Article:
A move to the country. There’s been a lot written about this in the past few months. Housing prices in metropolitan areas have made a shift to country life appealing, along with shorter communities and better work/life balance as a result.
The population crisis facing our metropolitan areas would also seem to be a catalyst for a move. Melbourne is looking at housing 8.4 million people by 2050, roughly 83 percent of the Victorian population.
But still people linger in overcrowded cities like Melbourne and Sydney, attracted by the bright lights and career opportunities that seem to be condensed in a few cities that are, indeed, predicted to become mega-cities in the next 25 years.
A story about population growth and the need for decentralisation will inevitably be met on social media with a one-word rejoinder. Jobs. Build it and they will come, you say? Create the jobs and the people will follow, that’s what’s needed.
But that doesn’t always work. A case in point remains the Australian Pesticides and Veterinary Medicines Authority. On November 25, 2016 it was announced that the APVMA would be relocated from Canberra to Armidale, in inland NSW. That’s great, you say, the Government helping a country town. Except many of the staff didn’t want to move. You can lead a horse to water ….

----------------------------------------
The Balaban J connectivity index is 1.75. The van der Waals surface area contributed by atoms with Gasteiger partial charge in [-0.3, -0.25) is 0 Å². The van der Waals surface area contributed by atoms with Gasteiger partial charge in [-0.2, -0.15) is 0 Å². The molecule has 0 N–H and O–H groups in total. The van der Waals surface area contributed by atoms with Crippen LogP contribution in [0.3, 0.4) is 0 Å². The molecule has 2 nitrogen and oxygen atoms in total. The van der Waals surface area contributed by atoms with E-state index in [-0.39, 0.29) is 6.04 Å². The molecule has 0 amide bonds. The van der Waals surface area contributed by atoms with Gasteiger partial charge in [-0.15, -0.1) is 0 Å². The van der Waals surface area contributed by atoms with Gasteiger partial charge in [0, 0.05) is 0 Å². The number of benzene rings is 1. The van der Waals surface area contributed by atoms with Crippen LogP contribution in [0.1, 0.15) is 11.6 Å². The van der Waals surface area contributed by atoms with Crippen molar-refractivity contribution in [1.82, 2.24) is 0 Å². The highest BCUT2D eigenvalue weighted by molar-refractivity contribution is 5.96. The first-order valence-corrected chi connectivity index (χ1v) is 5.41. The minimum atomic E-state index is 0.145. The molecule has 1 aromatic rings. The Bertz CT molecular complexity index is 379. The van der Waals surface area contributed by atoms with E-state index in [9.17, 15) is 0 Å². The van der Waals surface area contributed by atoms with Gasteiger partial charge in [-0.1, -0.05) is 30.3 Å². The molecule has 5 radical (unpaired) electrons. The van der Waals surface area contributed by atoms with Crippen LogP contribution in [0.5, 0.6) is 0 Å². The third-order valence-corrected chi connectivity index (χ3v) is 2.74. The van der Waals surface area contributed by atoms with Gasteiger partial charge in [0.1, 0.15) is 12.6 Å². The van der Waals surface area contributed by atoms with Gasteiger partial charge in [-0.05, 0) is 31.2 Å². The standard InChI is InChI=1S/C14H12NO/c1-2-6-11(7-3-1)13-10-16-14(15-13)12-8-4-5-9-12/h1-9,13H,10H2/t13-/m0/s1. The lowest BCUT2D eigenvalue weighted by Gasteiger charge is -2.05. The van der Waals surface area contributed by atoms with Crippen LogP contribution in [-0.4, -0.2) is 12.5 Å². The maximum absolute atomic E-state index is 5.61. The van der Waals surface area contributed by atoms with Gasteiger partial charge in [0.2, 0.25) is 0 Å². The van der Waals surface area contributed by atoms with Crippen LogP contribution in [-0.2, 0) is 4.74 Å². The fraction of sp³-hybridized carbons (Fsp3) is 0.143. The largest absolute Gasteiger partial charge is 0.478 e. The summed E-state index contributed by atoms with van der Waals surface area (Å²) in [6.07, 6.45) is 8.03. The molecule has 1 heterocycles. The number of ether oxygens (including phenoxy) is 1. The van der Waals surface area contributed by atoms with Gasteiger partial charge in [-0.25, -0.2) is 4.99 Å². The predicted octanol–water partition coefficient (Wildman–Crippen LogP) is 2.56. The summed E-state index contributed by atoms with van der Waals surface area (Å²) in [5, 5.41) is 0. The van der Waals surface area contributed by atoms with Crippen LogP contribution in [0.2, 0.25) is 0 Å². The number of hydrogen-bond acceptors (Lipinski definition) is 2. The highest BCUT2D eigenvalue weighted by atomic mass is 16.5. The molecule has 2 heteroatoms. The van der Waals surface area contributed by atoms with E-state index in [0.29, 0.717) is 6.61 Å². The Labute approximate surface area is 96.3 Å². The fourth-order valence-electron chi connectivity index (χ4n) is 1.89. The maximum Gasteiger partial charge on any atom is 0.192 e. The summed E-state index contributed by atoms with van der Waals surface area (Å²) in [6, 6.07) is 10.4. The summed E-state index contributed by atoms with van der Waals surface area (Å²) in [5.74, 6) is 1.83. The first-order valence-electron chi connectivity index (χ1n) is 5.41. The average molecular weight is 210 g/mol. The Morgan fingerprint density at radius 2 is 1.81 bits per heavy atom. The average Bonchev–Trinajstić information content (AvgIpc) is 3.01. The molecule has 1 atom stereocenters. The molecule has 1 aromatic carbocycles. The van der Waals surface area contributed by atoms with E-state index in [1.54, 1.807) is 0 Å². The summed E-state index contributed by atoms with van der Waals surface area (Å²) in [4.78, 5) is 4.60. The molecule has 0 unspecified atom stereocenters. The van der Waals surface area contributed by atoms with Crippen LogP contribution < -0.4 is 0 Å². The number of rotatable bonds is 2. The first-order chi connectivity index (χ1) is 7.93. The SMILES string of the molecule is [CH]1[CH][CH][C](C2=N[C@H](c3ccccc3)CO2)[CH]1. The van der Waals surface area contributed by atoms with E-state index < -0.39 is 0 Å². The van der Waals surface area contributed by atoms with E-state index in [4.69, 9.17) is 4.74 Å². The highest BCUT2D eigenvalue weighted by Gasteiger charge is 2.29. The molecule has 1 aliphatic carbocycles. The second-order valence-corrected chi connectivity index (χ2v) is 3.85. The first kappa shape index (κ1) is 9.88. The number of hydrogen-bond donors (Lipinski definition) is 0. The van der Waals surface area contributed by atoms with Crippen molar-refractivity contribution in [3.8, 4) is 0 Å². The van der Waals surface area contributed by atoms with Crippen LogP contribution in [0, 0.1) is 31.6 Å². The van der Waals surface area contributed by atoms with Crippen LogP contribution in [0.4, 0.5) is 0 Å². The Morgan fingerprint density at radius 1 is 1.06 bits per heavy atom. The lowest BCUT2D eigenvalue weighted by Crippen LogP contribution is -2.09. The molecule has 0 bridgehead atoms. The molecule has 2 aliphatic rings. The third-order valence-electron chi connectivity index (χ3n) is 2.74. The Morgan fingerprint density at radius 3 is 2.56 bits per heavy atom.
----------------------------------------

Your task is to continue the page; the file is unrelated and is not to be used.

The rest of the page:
The country, on paper, can appeal to city-dwellers. Domain, our real estate arm, this week released details of the most affordable places in Victoria to buy a house, with the Murray River towns of Kerang and Cohuna on the list. You can buy a house in those towns for less than $250,000. But if you can’t get a job. Or, in reality, if you and your partner can’t get jobs, then you stay in the city. The big city – not the regional kind.
The reality of the need to hire for two-income families is a pinch-point for regional centres. There needs to be a more coordinated approach, facilitated by business leaders, to help couples who are looking to move find two jobs at the same time. If only one can find work, neither of them are likely to move on the off-chance something will come along.
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